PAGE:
Passenger trains to arrive in Kenya next month
The five passenger locomotives are part of the 56 locomotives expected in the country prior to the launch of the Standard Gauge Railway in June 2017.
The ultra-modern 6,000 litre diesel-powered locomotives can run at a top speed of 158 kilometres per hour. They have an overall length of 220 meters.
Kenya Railways will receive forty (40) passenger coaches which will have varying capacities with the economy class accommodating 118 passengers in each coach and 72 in the First-Class coach.
Its low-weight and optimised aerodynamic design will reduce fuel consumption substantially.
The coaches also have state-of-the-art interiors, food service areas, Wi-Fi, among other modern comforts.
Once completed, the SGR will carry up to 1,000,000 passengers per annum, with two pairs of trains running per day, for the first four years.
The number of trips from the fourth year of operation will increase to three pairs of trains per day, giving a total of 1,500,000 passengers per year.
The passenger locomotives will cut down a 12-hour journey from Nairobi to Mombasa to just over four hours.
The locomotives and rolling stock of the SGR project have been manufactured by CRRC Qishuyan Corporation Limited, which is the largest locomotive manufacturer in the world.
The government had earlier this month come under harsh criticism especially on social media when Kenyans said they had been short changed in the SGR deal after comparing the locomotives with other high speed trains in the continent particularly those of Morocco.
The Morocco trains can reach speeds of 200 miles per hour and cut the journey time between Tangiers-Casablanca by more than half - to just over two hours.
The $2 billion project has been in development for a decade, funded by the governments of Morocco, France, Saudi Arabia, Kuwait, and the UAE.
The government and the Kenya Railways (KR) Corporation was also quick to defend itself after comparisons were made between the costs of the SGR projectcompared to other railway projects in the continent most notably Ethiopia which was significantly cheaper.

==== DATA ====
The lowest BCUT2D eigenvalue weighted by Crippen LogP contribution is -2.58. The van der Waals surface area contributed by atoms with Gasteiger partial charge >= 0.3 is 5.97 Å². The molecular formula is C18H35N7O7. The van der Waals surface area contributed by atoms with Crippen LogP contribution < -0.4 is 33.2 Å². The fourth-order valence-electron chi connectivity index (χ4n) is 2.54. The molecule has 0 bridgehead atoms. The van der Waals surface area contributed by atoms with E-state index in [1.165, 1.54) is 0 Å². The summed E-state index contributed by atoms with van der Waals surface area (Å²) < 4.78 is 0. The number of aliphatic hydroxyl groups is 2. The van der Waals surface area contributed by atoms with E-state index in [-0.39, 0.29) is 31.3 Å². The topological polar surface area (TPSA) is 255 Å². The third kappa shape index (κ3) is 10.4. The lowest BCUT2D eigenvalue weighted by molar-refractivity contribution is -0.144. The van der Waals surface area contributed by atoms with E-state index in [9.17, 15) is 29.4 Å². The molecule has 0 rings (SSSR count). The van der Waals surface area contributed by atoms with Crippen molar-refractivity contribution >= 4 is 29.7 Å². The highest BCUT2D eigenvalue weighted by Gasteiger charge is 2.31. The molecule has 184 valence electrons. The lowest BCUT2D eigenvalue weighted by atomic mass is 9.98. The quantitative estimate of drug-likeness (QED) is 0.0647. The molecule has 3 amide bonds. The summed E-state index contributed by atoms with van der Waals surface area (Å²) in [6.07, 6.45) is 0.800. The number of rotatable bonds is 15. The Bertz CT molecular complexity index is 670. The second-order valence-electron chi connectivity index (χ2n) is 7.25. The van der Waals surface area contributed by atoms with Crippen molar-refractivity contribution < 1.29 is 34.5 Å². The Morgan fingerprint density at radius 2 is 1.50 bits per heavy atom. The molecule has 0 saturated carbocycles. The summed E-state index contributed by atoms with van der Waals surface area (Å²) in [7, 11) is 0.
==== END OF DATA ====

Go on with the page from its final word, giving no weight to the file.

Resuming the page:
“Ethiopia are constructing class two (type) railway dictated by their demands. Their cargo volumes are less than 10 million tonnes, so we cannot do a class two here. The port of Djibouti does less than 7 million tonnes while the port of Mombasa is doing nearly 30 million tonnes per annum. Our SGR has a capacity of about 22 million tonnes per year, with double stack capability,” KR Corporation Managing Director Atanus Maina said, adding that the cost implications will differ.
He maintained the Standard Gauge Railway (SGR) is built based on the needs of the country which is to primarily ease the moving goods to and from the port of Mombasa.
“Ethiopian corridor has enough level crossings as it passes through areas where they don’t have a lot of people. For Kenya, the area is heavily inhabited…we had to do a lot of bridges and we needed to have more stations and land compensation, this will definitely have a huge impact on cost,” he noted.
He urged Kenyans to stop comparing the locomotives with the bullet trains in Morocco citing that locomotives are not supposed to be beautiful.
“The Moroccan government has identified they need to move five million people between Tangier and Casablanca which is a very popular location for tourists and they want to move as many people as they can. Bullet trains are passenger trains only, our lines are both passenger and freight but mainly freight since we do not have such passenger demand,” he said.
At present the SGR Phase One of the project is in the completion stage of the ancillary works, which include slope protection and drainage systems along sections of the line and fencing of the key facilities in the stations.
The SGR will also run freight trains with 54 double stack flat wagons, carrying 216 TEUs per trip and a trailing load of 4,000 tonnes on each train, thus raising Kenya’s total economic production by at least 1.5 per cent.
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